The mandarin orange (
Citrus reticulata; Chinese: 橘子 or 桔子;
pinyin: júzi; Yue Chinese: 桔, jyutping: gat1), also known as the
mandarin or mandarine, is a small citrus tree with fruit resembling
other oranges, usually eaten plain or in fruit salads. Specifically
reddish-orange mandarin cultivars can be marketed as tangerines, but
this is not a botanical classification.
Mandarins are smaller and oblate, rather than spherical like the
common oranges (which are a mandarin hybrid). The taste is considered
less sour, as well as sweeter and stronger. A ripe mandarin is firm
to slightly soft, heavy for its size, and pebbly-skinned. The peel is
very thin, with very little bitter white mesocarp, so they are
usually easier to peel and to split into segments. Hybrids generally
have these traits to a lesser degree.
The mandarin orange tree is more drought-tolerant than the fruit. The
mandarin is tender and is damaged easily by cold. It can be grown in
tropical and subtropical areas.
According to molecular studies, the mandarin, the citron, the
pomelo, and to a lesser extent the papedas and kumquat, were the
ancestors of most other commercial citrus varieties, through breeding
or natural hybridization; mandarins are therefore important as the
only sweet fruit among the parental species.
1 Biological description
3.1 Fresh mandarins
3.4 Traditional medicine
6 Cultural significance
8.1 Pure mandarins
8.2 Non-pure mandarins
8.3 Mandarin crosses
9 See also
11 External links
Mandarin oranges in a mesh bag
Citrus reticulata is a moderate-sized tree usually not exceeding
4 m (13 ft) in height; however, a 30-year-old tree can reach
5 metres (16 ft) (such a tree can yield some 5–7 thousand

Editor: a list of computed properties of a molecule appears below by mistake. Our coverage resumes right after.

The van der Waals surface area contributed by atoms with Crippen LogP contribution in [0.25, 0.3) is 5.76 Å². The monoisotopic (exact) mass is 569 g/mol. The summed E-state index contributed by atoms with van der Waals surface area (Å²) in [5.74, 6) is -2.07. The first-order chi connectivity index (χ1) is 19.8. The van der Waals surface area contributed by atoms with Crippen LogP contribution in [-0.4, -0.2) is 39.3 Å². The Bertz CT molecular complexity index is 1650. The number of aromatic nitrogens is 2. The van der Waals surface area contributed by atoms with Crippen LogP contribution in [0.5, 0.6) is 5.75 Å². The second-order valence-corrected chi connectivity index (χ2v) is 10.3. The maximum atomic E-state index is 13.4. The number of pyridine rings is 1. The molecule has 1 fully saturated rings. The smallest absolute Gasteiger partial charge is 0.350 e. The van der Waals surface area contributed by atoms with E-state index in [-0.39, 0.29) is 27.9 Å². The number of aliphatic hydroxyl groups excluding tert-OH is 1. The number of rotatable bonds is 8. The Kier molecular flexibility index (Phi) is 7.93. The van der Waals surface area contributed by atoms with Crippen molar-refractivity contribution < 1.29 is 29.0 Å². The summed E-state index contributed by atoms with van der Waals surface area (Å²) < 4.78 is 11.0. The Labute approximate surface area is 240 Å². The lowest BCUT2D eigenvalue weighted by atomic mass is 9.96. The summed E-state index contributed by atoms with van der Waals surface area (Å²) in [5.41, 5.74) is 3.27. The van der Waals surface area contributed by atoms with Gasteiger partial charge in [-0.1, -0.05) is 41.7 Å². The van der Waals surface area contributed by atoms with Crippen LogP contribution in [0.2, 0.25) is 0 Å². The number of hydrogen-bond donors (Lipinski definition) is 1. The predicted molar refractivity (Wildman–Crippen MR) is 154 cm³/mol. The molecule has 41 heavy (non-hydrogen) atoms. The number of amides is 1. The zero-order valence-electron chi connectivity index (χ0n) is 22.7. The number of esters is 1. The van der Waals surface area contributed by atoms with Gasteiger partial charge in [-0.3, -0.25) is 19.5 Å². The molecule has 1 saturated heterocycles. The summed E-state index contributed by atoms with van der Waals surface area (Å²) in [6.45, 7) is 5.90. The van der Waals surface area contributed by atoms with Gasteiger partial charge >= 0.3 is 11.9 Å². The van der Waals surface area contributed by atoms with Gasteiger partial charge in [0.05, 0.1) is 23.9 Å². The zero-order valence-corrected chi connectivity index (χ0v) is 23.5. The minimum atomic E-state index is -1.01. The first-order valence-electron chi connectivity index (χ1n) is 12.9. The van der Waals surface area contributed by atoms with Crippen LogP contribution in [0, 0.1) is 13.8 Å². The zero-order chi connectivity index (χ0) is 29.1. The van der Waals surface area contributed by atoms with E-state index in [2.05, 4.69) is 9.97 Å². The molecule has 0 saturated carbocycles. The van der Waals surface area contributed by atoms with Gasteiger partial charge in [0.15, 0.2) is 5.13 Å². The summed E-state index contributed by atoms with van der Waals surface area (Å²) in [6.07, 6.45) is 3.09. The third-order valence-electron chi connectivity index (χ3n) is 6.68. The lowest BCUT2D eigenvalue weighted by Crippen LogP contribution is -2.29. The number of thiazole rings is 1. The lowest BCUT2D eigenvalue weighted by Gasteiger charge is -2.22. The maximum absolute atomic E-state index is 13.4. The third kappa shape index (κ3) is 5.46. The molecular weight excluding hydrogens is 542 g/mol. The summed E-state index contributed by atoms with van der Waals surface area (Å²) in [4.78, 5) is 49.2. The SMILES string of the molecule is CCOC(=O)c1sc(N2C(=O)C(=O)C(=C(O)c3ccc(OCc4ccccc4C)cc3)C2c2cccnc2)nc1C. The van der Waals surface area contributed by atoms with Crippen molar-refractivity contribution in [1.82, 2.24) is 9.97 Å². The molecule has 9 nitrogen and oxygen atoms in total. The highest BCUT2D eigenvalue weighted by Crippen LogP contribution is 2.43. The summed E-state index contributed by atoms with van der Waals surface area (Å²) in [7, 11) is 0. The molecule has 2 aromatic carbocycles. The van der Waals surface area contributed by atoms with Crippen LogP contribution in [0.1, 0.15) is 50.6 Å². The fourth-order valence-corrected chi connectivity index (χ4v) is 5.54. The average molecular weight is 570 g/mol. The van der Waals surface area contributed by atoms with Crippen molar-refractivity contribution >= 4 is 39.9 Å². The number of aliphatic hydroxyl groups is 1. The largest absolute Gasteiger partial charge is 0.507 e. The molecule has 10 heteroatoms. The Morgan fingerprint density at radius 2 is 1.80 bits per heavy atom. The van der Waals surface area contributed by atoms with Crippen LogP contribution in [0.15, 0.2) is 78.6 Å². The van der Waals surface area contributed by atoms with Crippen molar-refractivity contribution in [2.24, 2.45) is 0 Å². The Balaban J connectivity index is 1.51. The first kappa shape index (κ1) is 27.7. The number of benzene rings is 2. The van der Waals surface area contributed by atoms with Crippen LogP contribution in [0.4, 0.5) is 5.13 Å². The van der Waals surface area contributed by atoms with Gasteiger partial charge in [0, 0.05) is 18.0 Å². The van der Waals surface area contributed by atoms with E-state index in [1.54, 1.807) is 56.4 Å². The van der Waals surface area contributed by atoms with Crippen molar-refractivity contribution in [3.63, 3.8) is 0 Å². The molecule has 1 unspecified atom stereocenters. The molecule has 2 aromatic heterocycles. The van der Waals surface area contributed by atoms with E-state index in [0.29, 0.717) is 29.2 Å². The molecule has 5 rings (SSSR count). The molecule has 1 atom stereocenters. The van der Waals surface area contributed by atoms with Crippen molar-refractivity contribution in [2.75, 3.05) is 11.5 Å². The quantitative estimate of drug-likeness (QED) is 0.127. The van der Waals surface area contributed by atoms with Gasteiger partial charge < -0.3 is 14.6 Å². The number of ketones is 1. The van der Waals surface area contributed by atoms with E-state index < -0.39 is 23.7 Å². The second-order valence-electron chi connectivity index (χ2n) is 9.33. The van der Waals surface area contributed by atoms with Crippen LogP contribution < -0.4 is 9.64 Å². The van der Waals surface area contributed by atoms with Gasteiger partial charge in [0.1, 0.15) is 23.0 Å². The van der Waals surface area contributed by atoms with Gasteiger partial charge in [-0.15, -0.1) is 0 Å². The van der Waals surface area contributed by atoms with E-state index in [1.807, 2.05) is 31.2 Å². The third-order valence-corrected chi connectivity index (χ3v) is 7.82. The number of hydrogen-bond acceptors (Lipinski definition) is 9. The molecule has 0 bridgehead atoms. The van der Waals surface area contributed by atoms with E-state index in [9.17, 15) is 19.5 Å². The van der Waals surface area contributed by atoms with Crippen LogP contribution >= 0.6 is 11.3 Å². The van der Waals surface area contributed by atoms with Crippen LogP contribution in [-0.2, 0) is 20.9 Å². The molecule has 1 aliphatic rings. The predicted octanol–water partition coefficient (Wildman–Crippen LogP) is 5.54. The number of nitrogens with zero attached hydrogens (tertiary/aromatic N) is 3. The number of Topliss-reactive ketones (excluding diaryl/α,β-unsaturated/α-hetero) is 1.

fruits). The tree generally has thorns.
The leaves are shiny and green, rather small. The petioles are
short, almost wingless or slightly winged.
The flowers are borne singly or in small groups in the leaf-axils.
The fruits are oblate. They turn orange when ripe.
Citrus fruits are usually self-fertile (needing only a bee to move
pollen within the same flower) or parthenocarpic (not needing
pollination and therefore seedless, such as the satsuma).
Blossoms from the Dancy cultivar are one exception. They are
self-sterile, and therefore must have a pollinator variety to supply
pollen, and a high bee population to make a good crop.[citation
The name "mandarin orange" is a calque of Swedish mandarin apelsin
(apelsin from German Apfelsine=Apfel+Sino means chinese apple), first
attested in the 18th century. The form "mandarine" derives from the
French name for this fruit. The reason for the epithet "mandarin" is
not clear; it may relate to the yellow colour of some robes worn by
Production of mandarin oranges*
(millions of tonnes)
*includes tangerines, clementines, satsumas
FAOSTAT of the United Nations
See also: List of fruit dishes
Mandarins are generally peeled and eaten fresh. The fresh fruit is
also used in salads, desserts and main dishes. Fresh tangerine juice
and frozen juice concentrate are commonly available in the United
States. The number of seeds in each segment (carpel) varies greatly.
The peel is used fresh, whole or zested, or dried as chenpi. It can be
used as a spice for cooking, baking, drinks, or candy.
Canned mandarin segments are peeled to remove the white pith prior to
canning; otherwise, they turn bitter. Segments are peeled using a
chemical process. First, the segments are scalded in hot water to
loosen the skin; then they are bathed in a lye solution, which digests
the albedo and membranes. Finally, the segments undergo several rinses
in plain water. They are often used in salads, desserts, and baking.
In traditional Chinese medicine, the dried peel of the fruit is used
in the regulation of ch'i, and also used to treat abdominal
distension, to enhance digestion, and to reduce phlegm. Mandarins
have also been used in ayurveda (traditional medicine of